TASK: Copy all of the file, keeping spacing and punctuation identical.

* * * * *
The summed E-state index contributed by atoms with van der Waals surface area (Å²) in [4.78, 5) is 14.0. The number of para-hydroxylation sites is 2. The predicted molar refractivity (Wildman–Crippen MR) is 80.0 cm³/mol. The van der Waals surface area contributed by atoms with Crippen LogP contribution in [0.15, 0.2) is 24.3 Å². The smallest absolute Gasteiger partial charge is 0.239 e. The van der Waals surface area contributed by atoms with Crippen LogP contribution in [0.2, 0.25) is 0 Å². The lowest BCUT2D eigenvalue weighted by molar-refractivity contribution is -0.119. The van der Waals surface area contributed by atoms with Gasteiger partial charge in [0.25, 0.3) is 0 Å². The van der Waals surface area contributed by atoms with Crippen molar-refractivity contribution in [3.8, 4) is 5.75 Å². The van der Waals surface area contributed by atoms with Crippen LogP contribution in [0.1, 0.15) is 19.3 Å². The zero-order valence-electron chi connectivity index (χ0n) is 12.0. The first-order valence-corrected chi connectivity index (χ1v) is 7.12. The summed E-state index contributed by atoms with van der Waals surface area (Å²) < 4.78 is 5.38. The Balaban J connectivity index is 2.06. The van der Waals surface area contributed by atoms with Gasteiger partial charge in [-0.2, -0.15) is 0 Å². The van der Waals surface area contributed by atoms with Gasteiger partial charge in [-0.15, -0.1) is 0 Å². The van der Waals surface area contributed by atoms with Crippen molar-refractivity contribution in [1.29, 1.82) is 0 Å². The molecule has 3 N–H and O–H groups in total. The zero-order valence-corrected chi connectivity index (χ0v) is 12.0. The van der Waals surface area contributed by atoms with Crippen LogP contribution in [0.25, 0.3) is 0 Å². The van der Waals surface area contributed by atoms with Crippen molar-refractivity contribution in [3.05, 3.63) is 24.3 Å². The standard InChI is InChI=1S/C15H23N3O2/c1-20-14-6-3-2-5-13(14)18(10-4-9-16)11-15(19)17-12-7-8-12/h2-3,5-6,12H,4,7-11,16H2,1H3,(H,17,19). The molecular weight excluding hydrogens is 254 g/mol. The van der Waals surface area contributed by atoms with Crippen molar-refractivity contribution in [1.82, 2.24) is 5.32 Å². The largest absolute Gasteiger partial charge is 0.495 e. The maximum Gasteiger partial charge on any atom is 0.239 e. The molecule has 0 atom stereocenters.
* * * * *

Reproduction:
The summed E-state index contributed by atoms with van der Waals surface area (Å²) in [4.78, 5) is 14.0. The number of para-hydroxylation sites is 2. The predicted molar refractivity (Wildman–Crippen MR) is 80.0 cm³/mol. The van der Waals surface area contributed by atoms with Crippen LogP contribution in [0.15, 0.2) is 24.3 Å². The smallest absolute Gasteiger partial charge is 0.239 e. The van der Waals surface area contributed by atoms with Crippen LogP contribution in [0.2, 0.25) is 0 Å². The lowest BCUT2D eigenvalue weighted by molar-refractivity contribution is -0.119. The van der Waals surface area contributed by atoms with Gasteiger partial charge in [0.25, 0.3) is 0 Å². The van der Waals surface area contributed by atoms with Crippen molar-refractivity contribution in [3.8, 4) is 5.75 Å². The van der Waals surface area contributed by atoms with Crippen LogP contribution in [0.1, 0.15) is 19.3 Å². The zero-order valence-electron chi connectivity index (χ0n) is 12.0. The first-order valence-corrected chi connectivity index (χ1v) is 7.12. The summed E-state index contributed by atoms with van der Waals surface area (Å²) < 4.78 is 5.38. The Balaban J connectivity index is 2.06. The van der Waals surface area contributed by atoms with Gasteiger partial charge in [-0.2, -0.15) is 0 Å². The van der Waals surface area contributed by atoms with Gasteiger partial charge in [-0.15, -0.1) is 0 Å². The van der Waals surface area contributed by atoms with Crippen molar-refractivity contribution in [1.29, 1.82) is 0 Å². The molecule has 3 N–H and O–H groups in total. The zero-order valence-corrected chi connectivity index (χ0v) is 12.0. The van der Waals surface area contributed by atoms with Crippen LogP contribution in [0.25, 0.3) is 0 Å². The van der Waals surface area contributed by atoms with Crippen molar-refractivity contribution in [3.05, 3.63) is 24.3 Å². The standard InChI is InChI=1S/C15H23N3O2/c1-20-14-6-3-2-5-13(14)18(10-4-9-16)11-15(19)17-12-7-8-12/h2-3,5-6,12H,4,7-11,16H2,1H3,(H,17,19). The molecular weight excluding hydrogens is 254 g/mol. The van der Waals surface area contributed by atoms with Crippen molar-refractivity contribution in [1.82, 2.24) is 5.32 Å². The largest absolute Gasteiger partial charge is 0.495 e. The maximum Gasteiger partial charge on any atom is 0.239 e. The molecule has 0 atom stereocenters.